Telling a vain fairy queen you’d rather not be her one true love is a ticket to life on a lilypad, so the knight agrees to face three challenges to win Queen Agalea’s hand. When a clever servant girl offers to help him navigate the trials in order to stop the constant bloodshed of the courtship ritual, Devin jumps at the chance. However, as he balances “flirting” with his “beloved” and overcoming tasks specifically designed to kill him, he finds his heart drawn to his new partner in survival. 

I had the privilege of beta-reading this story, and it is such a fun tale! Like everything else I’ve read from this author, it was full of a delightful blend of heart and snark. I am eager to read the finished product. If this sounds up your alley, you’re in luck, because it released a few days ago!


I open my eyes and find myself in a strange, and yet beautiful garden. As I gaze about I can see that various trees are inexplicably bearing both spring and summer fruit at the same time. Nearby a fountain burbles happily. A figure darts through the door of the small cottage before me and I follow. Inside, I clear my throat and the figure whirls to face me.

“Whoa, hold on there, I’m not an enemy!” I exclaim, holding up my badge and notebook in as non-threatening a gesture as I can manage. “I’m a reporter with the InterFiction Gazette. I just wanted to ask you a few questions. I know this isn’t a great time, but it’s the best I could come up with.”

The figure relaxes slightly, but her pointed ears twitch slightly, and now that my eyes have adjusted I can see the brown tufts of fur at their tips. She tilts her head to one side. “You’re not a fairy–human, right? How did you–Oh, nevermind. Look, I’ve got a bed to hide under, but if you can get out of here before the fairies get here, I’ll answer whatever questions you have … within reason.” Sevaine slides under the bed.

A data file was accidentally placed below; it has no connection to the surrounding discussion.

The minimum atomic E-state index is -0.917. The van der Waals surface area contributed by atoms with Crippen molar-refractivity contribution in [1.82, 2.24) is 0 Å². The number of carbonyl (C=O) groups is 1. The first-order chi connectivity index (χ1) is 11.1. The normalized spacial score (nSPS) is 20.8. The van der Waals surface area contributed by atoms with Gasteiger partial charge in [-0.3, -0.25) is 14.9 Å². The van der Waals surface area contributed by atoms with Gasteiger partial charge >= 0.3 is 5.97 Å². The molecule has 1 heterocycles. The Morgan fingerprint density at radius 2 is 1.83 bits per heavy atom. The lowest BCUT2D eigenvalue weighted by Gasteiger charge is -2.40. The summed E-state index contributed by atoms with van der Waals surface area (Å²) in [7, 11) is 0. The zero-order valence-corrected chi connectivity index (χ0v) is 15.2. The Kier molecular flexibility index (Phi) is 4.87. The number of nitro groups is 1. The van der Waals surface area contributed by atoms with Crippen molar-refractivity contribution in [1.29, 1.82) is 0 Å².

Startled by her sudden disappearance, I open my notebook and pause… it’s a bit awkward interviewing a character who is hiding under a bed. “Uh… so… can you begin by telling my readers a little bit about yourself? You are a fae, right? But there are more than one kind of fae… so… what kind are you?”

Sevaine’s muffled voice rises from her hiding place. “Felys. We’re not a very flashy sort of fae. No real magic, or the sort we have is more the everyday kind. It makes us agile, clever, we tend to land on our feet. We’re good hunters and live in trees … people like to call us ‘Cat-Elves’ but that’s kind of an oversimplification. We don’t have tails, you know? We don’t eat mice … exclusively.” 

I suppress a chuckle, I don’t want her to think I’m laughing at her, but the mice thing…. eeesh. “If I’m remembering correctly, you have just met and spoken with a human named Devin. Can you tell me why he’s here in your realm and what you think of him so far?”

Sevaine emits an irritated groan. “Well, he’s here because Queen Agalea ran out of fae victims–I mean “suitors.” She has had this long running contest that challenges men to win her hand by completing three trials. Unfortunately, people keep dying in the attempt, and the smart males have all fled the kingdom rather than face her death trap of a competition. Poor Devin just happened to be in the wrong place at the wrong time, so she’s ‘volunteered’ him to face the trials. As for what I think of him.” She sticks her head out from beneath the bed, her eyebrows melting together. “I think he’s smarter than he lets on. He’s trying very hard to appear flippant and careless when he should be scared out of his mind, but I’m fairly certain that’s bravado, not idiocy … at least I hope so. Anyway, he seems quick on his feet, and between that and his ability to lie to the queen’s face and get away with it, he might have a chance to survive this. If he listens to me, that is.”